Under the agreement, the shoemaker would become a wholly-owned subsidiary of Michael Kors. Its shareholders will receive £2.3 in cash for each of their Jimmy Choo shares, 36p above the £1.68 share price the day before Jimmy Choo's parent JAB Luxury announced it would launch a formal sale process in April.
Slaughter and May acted for Michael Kors in the UK, while Paul Weiss advised the company on US corporate and financing aspects. The Slaughters team is comprised of London-based corporate and commercial partner Jeffrey Twentyman, competition partner Lisa Wright and tax partner Sara Luder.
Paul Weiss team’s team was led by New York-based corporate partners Justin Hamill and Tom de la Bastide, alongside co-head of North America capital markets and securities John Kennedy.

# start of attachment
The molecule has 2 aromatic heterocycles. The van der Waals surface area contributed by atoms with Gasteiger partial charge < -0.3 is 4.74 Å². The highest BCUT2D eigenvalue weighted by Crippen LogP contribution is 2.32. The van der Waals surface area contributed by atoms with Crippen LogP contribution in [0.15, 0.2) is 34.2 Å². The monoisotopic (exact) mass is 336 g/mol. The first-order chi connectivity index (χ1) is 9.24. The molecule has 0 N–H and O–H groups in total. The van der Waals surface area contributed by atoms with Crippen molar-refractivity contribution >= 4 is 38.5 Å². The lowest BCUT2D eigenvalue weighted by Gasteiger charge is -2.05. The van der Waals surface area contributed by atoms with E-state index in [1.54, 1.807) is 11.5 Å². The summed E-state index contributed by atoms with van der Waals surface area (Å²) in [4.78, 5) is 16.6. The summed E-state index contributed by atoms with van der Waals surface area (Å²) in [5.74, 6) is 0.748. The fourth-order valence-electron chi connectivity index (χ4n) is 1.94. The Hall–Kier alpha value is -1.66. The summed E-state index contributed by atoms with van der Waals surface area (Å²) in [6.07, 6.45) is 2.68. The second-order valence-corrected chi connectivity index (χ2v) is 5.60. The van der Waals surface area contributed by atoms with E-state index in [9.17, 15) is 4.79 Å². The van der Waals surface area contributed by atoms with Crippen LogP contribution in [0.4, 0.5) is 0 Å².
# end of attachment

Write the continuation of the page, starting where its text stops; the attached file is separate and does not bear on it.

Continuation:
Freshfields acted for Jimmy Choo via corporate partner Christopher Mort, with support from corporate partner Alison Smith, employment partner Nick Squire and antitrust partner Alex Potter.
The boards of directors of both companies have approved the transaction but has yet to be voted in by Jimmy Choo’s shareholders.
The deal will be subject to regulatory approvals in the EU, US and Russia and is expected to complete in the fourth quarter of 2017.
When Jimmy Choo floated on the London Stock Exchange in 2014, the issuer, private investment firm JAB Holdings owned by the German billionaire Reimann family, instructed Freshfields with Mort as leading partner. Hogan Lovells acted for Jimmy Choo at the time on its long-term incentive plans, while Linklaters advised on refinancing matters.
The Michael Kors offer is part of a string of foreign takeovers generating work in the city this year as foreign buyers take advantage of the drop in the value of the pound since Britain voted to leave the EU.
This article first appeared on The Lex 100's sister publication, Legal Business.